Britain: Evidence of fatal police assault at G20 demonstration

By Robert Stevens
10 April 2009

Video footage, photographs and at least five eyewitness accounts have been published over the past several days indicating that Ian Tomlinson, who died during the London G20 demonstrations on April 1, was twice subjected to physical assault by police officers.

Tomlinson, a resident of the City of London, was on his way home after finishing his shift as an Evening Standard newspaper vendor when he was attacked twice within the space of a few minutes.

At approximately 7:15 pm, Tomlinson was seen by at least one witness being thrown to the ground by a police officer and hit with a baton in the Cornhill area of the City of London, near the Royal Exchange buildings.

After being assaulted, Tomlinson managed to get up and walked, in a state of shock, a short distance before being caught up in a riot police cordon surrounding protesters near the Bank of England. Video evidence shows that he was violently assaulted from behind by a helmeted and masked riot police officer. He then walked a further 200 feet before collapsing outside the Cooperative Bank building. Tomlinson was later pronounced dead on arrival in hospital.

An investigation into his death was begun by the Independent Police Complaints Commission (IPCC).

On the evening of April 7, the Guardian released an online video showing Tomlinson being hit from behind with a baton by a riot police officer, who then pushed him violently to the ground. This footage is of the second assault on Tomlinson.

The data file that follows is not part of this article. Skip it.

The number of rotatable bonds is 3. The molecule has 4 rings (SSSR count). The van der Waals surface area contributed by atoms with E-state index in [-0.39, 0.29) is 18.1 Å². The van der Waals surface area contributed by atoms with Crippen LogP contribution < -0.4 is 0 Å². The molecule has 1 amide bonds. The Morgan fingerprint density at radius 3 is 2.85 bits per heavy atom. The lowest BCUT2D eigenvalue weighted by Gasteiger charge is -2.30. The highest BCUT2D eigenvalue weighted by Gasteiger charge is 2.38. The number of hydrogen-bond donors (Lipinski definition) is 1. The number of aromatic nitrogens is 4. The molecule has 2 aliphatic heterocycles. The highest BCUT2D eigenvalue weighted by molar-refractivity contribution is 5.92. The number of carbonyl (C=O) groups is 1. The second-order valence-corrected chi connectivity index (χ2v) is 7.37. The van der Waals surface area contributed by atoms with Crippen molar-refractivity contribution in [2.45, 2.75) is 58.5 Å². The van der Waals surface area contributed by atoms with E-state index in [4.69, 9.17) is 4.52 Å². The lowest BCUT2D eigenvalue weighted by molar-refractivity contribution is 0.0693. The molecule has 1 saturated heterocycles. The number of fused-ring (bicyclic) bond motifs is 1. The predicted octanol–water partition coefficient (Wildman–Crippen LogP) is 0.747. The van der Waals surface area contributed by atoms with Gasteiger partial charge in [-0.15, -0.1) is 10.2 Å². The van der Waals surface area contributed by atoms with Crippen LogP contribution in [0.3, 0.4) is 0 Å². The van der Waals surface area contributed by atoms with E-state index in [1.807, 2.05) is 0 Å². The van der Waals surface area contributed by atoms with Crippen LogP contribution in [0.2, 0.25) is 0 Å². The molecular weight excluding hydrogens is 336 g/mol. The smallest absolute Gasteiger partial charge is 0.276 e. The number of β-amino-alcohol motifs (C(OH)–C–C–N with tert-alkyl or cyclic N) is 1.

Speaking about the video, the man who shot it on his digital camera said, “I spotted Mr. Tomlinson wandering around Royal Exchange very close to the police line with the dogs, hands in his pockets. He appeared to be only an observer.

“It was then, when Mr. Tomlinson’s back was turned to the police line, that a masked riot officer forcibly threw Mr. Tomlinson to the ground from behind. With his hands in his pockets, his ability to break his fall was limited. Although he did get his hands out in time, I believe he hit the top of his head on the pavement. This is all captured on the video.”

The video footage can be viewed here: http://www.youtube.com/watch?v=HECMVdl-9SQ

The following day, the newspaper published statements from 14 other people, some of whom saw Tomlinson’s final movements. This eyewitness testimony directly contradicts that initially put out by the police, who claimed that Tomlinson had died as the result of a heart attack.